If the Montreal Canadiens are going to escape the constant state of mediocrity they have been in the past few years these are the types of games they need to win.
Not only a divisional game against one of the best teams in the league, but against a team that played the night before, was playing its third game in four nights, and was probably vulnerable against a rested team.
This was a big test to see if they could take a step forward and they passed it in a wildly entertaining 5-4 win, snapping what had been a six-game winning streak for the Bruins.
1. it was a Big night for the Canadiens’ unsung heroes. Specifically, defensemen Victor Mete and Ben Chiarot. Entering the game Mete had scored one — one! — goal in 134 NHL games and he managed to top that total on Tuesday night alone, scoring two goals in the win.
Then, just a few minutes after Bruins forward Charlie Coyle had a goal disallowed on an offside review (more on that in a second) Chiarot scored his first goal as a member of the Canadiens for the game-winner.
Paul Byron and Tomas Tatar were the other goal-scorers for Montreal, but it’s expected that they will provide offense on occasion. Getting three goals from the duo of Mete and Chiarot was an unexpected surprise for the Canadiens.
2. Claude Julien made a bold call that paid off. Midway through the third period it appeared as if Coyle had given the Bruins a 5-4 lead, only to have it wiped away on an offside challenge by Julien. It was an incredibly bold call given the circumstances because the Bruins’ entry into the zone was ridiculously close and it wasn’t a slam dunk that the play would get overturned. Considering the Canadiens could have found themselves behind and shorthanded (as is the penalty for a failed challenge) if it did not go their way it could have easily backfired. Fortunately for Julien and the Canadiens it went their way.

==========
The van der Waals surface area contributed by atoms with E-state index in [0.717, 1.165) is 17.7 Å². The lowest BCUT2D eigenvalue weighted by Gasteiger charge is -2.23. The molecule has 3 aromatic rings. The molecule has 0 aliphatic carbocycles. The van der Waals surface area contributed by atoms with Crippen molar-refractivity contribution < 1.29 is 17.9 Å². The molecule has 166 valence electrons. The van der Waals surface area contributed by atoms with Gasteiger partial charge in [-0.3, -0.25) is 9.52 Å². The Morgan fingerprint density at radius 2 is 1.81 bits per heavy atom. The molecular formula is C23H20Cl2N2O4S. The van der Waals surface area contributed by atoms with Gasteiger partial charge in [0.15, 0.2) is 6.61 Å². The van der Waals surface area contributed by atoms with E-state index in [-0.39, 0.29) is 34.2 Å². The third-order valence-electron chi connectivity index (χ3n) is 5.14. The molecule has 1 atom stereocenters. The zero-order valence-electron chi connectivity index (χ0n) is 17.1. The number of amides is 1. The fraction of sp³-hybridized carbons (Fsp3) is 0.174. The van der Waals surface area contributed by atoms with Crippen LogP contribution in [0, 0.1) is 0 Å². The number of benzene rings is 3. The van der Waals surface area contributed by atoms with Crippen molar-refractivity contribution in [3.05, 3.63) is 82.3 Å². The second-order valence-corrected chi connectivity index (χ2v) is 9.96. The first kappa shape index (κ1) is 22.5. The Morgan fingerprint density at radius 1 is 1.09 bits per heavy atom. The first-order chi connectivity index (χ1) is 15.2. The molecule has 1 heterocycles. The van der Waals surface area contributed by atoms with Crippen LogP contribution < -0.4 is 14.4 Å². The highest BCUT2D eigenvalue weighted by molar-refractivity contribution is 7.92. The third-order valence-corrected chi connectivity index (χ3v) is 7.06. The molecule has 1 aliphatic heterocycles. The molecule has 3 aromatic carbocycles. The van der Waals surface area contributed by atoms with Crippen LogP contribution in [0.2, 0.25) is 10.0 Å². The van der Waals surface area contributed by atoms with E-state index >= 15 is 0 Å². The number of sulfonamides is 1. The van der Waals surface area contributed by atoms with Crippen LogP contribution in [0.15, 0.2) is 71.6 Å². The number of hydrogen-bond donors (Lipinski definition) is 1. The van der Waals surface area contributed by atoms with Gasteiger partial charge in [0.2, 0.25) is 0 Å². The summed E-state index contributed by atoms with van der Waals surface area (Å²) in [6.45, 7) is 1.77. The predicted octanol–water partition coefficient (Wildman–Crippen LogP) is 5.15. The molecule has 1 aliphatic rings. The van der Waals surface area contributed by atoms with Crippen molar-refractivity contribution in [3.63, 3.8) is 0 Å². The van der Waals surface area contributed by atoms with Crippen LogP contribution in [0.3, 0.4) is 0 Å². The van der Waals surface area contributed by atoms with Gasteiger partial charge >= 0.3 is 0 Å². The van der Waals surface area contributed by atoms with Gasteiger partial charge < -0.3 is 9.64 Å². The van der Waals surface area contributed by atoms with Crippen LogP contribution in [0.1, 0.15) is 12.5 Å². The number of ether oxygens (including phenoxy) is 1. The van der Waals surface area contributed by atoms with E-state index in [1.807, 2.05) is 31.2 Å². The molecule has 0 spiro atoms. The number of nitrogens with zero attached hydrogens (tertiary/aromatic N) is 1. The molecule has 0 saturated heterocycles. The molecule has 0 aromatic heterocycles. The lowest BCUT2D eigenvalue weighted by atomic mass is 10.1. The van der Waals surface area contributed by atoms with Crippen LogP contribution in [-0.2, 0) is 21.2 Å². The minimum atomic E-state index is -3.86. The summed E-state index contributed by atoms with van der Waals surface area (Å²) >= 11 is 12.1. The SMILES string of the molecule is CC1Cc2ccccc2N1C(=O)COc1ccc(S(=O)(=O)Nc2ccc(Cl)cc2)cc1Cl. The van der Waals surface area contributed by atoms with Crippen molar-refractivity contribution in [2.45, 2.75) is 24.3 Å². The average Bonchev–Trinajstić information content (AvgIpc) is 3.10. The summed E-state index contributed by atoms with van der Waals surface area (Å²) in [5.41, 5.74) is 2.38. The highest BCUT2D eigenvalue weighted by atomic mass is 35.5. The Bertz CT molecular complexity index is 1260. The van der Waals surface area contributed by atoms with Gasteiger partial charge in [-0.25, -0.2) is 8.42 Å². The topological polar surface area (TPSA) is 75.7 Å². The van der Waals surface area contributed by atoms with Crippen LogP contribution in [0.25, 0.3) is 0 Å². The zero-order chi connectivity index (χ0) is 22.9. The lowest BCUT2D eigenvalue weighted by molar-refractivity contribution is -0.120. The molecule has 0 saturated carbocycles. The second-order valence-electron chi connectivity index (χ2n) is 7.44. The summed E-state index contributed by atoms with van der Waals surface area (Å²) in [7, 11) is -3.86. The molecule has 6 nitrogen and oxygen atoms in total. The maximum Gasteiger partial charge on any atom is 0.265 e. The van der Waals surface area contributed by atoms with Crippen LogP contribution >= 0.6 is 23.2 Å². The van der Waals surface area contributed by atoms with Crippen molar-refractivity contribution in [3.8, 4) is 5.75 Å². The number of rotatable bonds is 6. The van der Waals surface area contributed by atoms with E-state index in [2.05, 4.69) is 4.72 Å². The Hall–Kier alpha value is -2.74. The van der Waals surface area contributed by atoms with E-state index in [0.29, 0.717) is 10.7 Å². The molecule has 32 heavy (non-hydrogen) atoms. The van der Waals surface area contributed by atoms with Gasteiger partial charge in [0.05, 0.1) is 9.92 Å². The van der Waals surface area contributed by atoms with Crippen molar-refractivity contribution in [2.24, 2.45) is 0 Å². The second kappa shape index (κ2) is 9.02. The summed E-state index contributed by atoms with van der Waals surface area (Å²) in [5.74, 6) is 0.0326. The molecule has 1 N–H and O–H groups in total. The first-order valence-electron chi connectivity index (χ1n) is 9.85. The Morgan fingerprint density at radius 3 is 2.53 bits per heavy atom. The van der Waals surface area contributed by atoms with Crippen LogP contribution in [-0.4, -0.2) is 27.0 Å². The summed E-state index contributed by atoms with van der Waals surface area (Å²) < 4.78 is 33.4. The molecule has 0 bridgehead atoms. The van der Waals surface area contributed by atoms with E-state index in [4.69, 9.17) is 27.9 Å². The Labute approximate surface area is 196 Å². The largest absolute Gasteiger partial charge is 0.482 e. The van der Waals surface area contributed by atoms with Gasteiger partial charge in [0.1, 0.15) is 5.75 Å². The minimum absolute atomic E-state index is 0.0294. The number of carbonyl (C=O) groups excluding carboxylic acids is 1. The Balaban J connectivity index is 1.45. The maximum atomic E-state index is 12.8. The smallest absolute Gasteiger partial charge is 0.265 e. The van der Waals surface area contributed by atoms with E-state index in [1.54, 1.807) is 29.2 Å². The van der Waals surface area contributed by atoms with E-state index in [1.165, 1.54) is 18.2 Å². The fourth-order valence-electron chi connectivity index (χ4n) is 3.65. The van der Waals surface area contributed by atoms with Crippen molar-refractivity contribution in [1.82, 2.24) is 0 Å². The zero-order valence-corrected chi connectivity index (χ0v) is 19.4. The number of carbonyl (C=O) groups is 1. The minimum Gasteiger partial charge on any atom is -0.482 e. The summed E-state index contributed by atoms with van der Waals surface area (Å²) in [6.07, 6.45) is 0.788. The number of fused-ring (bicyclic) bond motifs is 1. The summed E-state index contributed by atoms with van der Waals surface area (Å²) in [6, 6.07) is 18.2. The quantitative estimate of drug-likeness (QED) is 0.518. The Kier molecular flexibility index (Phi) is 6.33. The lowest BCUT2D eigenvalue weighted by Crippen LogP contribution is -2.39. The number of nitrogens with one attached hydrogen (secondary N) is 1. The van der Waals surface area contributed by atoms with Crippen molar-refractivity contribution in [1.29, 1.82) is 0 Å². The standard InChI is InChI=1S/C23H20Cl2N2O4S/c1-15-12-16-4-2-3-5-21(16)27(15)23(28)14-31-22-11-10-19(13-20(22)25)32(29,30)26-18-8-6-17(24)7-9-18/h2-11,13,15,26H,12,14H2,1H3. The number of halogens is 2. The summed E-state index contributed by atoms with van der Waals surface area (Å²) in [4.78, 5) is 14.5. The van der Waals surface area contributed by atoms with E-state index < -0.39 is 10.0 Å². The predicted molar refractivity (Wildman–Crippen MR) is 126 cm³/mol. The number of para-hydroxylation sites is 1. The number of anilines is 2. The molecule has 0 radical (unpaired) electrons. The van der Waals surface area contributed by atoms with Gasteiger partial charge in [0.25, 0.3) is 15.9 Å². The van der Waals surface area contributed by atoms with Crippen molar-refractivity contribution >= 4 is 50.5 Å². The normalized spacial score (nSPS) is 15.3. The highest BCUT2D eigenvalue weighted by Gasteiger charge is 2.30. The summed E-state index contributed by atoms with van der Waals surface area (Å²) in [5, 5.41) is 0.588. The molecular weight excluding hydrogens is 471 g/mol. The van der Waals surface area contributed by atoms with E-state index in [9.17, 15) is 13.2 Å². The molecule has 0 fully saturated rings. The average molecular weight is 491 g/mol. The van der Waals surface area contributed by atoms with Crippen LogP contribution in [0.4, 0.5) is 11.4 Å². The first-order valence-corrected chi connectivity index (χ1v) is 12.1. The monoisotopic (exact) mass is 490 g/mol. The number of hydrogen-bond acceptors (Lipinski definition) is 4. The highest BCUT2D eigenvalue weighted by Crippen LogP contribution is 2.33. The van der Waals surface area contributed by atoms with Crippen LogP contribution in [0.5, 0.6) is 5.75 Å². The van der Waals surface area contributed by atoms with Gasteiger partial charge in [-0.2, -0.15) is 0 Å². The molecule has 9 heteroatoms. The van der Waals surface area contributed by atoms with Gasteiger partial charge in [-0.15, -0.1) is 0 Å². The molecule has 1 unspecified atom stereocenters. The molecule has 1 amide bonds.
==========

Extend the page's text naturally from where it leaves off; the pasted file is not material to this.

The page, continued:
3. David Pastrnak is still unstoppable right now. The bright spot for the Bruins had to be Pastrnak scoring yet another goal. That gives him 15 on the season and makes him the first player since the 2005-06 season to score at least 15 goals through his team’s first 15 games when Simon Gagne, Dany Heatley, and Daniel Alfredsson all did it. He also added a little excitement to the closing seconds when he nearly set up a game-tying goal with an incredible rush into the Montreal zone.
Adam Gretz is a writer for Pro Hockey Talk on NBC Sports. Drop him a line at firstname.lastname@example.org or follow him on Twitter @AGretz.